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Android 12 may require phone makers to support Material You-like theming

Android 12 logo OnePlus 9
Android 12 logo OnePlus 9 (Image credit: Harish Jonnalagadda / Android Central)

What you need to know

  • A Material You-style theming engine may become mandatory for all devices updating to or shipping with Android 12 in the near future.
  • OEMs have the option to develop their own dynamic theming engine or adopt Google's Monet engine.
  • The theming system must be capable of producing a full color scheme consisting of three accent colors and two neutrals, similar to the five tonal palettes used in Google Pixel phones.

Following the debut of Android 12 on Google Pixel phones, other manufacturers such as Samsung started rolling out their own take on the Material You theming system. However, because OEMs make their own tweaks, the current dynamic colors you see on other Android devices may differ from what's available on the Google Pixel 6.

In the future, though, dynamic colors might be more consistent across many of the best Android phones. Android Police reports that Google is planning to require any device that's set to be upgraded to Android 12 or ship with it to include support for a theming system like Google's Monet engine.

Monet generates a color palette that's used throughout your phone based on your current wallpaper. The new requirement will supposedly go into effect starting March 14, and the color system must generate five tonal palettes that consist of three accent shades and two neutrals. This is notably similar to how theming works on Pixel phones.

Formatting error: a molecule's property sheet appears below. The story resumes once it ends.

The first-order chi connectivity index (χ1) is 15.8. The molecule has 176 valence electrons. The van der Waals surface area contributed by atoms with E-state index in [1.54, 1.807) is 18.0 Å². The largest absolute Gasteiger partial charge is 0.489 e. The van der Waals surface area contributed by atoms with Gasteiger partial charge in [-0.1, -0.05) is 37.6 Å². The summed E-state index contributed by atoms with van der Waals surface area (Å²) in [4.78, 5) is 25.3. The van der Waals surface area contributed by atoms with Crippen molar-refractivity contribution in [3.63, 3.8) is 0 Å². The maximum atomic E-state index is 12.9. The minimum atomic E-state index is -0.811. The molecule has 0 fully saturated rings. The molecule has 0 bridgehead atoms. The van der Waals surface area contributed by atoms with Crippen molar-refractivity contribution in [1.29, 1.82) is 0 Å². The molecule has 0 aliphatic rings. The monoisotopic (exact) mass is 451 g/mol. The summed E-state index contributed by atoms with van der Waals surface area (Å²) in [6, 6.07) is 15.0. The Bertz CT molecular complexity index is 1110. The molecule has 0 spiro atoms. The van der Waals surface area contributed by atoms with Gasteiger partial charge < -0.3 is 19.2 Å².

Google appears to have paved the way for this new policy by making Monet open source beginning with Android 12L; however, OEMs may have the option to create their own dynamic theming system or use Google's Monet engine. In One UI 4, Samsung already employs wallpaper-based dynamic theming that does not rely on Monet.

It's a somewhat bold policy and represents Google's growing effort to bring one of Android 12's headline features to everyone regardless of the device they use. Late last year, the Mountain View-based tech giant launched new tools to help third-party app developers implement Material You design in their apps.

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Jay Bonggolto always keeps a nose for news. He is a tech journalist based in the Philippines who has been writing about consumer tech for the past six years and has been using various Android phones since falling in love with Jelly Bean. When he's not writing, he likes to spend time outside, stealing scenes with his phone camera.

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